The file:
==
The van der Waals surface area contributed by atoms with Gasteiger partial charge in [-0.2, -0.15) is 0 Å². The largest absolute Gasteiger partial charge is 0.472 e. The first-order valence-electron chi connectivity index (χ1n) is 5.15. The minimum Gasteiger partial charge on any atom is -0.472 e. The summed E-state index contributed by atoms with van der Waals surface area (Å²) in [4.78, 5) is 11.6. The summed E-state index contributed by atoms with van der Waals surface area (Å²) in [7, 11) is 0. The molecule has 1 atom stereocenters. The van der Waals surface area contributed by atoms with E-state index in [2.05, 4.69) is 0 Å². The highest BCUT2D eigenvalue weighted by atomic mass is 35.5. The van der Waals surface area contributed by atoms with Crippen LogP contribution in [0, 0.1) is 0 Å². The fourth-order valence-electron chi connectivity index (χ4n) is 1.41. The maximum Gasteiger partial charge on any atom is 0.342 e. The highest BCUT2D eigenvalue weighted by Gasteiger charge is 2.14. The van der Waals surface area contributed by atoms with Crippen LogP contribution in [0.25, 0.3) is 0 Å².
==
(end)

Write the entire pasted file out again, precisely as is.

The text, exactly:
The van der Waals surface area contributed by atoms with Gasteiger partial charge in [-0.2, -0.15) is 0 Å². The largest absolute Gasteiger partial charge is 0.472 e. The first-order valence-electron chi connectivity index (χ1n) is 5.15. The minimum Gasteiger partial charge on any atom is -0.472 e. The summed E-state index contributed by atoms with van der Waals surface area (Å²) in [4.78, 5) is 11.6. The summed E-state index contributed by atoms with van der Waals surface area (Å²) in [7, 11) is 0. The molecule has 1 atom stereocenters. The van der Waals surface area contributed by atoms with E-state index in [2.05, 4.69) is 0 Å². The highest BCUT2D eigenvalue weighted by atomic mass is 35.5. The van der Waals surface area contributed by atoms with Crippen LogP contribution in [0, 0.1) is 0 Å². The fourth-order valence-electron chi connectivity index (χ4n) is 1.41. The maximum Gasteiger partial charge on any atom is 0.342 e. The highest BCUT2D eigenvalue weighted by Gasteiger charge is 2.14. The van der Waals surface area contributed by atoms with Crippen LogP contribution in [0.25, 0.3) is 0 Å².